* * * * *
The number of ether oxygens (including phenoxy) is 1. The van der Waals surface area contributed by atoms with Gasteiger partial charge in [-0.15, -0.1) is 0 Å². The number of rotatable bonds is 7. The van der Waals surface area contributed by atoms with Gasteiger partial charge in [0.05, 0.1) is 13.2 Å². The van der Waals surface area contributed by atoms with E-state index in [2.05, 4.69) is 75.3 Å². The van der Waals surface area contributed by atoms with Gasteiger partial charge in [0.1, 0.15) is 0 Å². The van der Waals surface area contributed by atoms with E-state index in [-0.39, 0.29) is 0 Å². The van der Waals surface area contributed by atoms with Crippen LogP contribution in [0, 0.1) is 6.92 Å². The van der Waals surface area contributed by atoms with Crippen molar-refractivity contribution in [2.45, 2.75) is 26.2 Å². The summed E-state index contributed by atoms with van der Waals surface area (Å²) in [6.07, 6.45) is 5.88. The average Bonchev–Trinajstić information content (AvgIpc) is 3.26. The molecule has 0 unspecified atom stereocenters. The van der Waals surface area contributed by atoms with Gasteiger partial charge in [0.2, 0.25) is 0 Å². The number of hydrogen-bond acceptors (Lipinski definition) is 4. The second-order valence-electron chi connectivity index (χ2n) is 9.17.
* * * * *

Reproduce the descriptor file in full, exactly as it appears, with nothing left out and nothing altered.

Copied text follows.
The number of ether oxygens (including phenoxy) is 1. The van der Waals surface area contributed by atoms with Gasteiger partial charge in [-0.15, -0.1) is 0 Å². The number of rotatable bonds is 7. The van der Waals surface area contributed by atoms with Gasteiger partial charge in [0.05, 0.1) is 13.2 Å². The van der Waals surface area contributed by atoms with E-state index in [2.05, 4.69) is 75.3 Å². The van der Waals surface area contributed by atoms with Gasteiger partial charge in [0.1, 0.15) is 0 Å². The van der Waals surface area contributed by atoms with E-state index in [-0.39, 0.29) is 0 Å². The van der Waals surface area contributed by atoms with Crippen LogP contribution in [0, 0.1) is 6.92 Å². The van der Waals surface area contributed by atoms with Crippen molar-refractivity contribution in [2.45, 2.75) is 26.2 Å². The summed E-state index contributed by atoms with van der Waals surface area (Å²) in [6.07, 6.45) is 5.88. The average Bonchev–Trinajstić information content (AvgIpc) is 3.26. The molecule has 0 unspecified atom stereocenters. The van der Waals surface area contributed by atoms with Gasteiger partial charge in [0.2, 0.25) is 0 Å². The number of hydrogen-bond acceptors (Lipinski definition) is 4. The second-order valence-electron chi connectivity index (χ2n) is 9.17.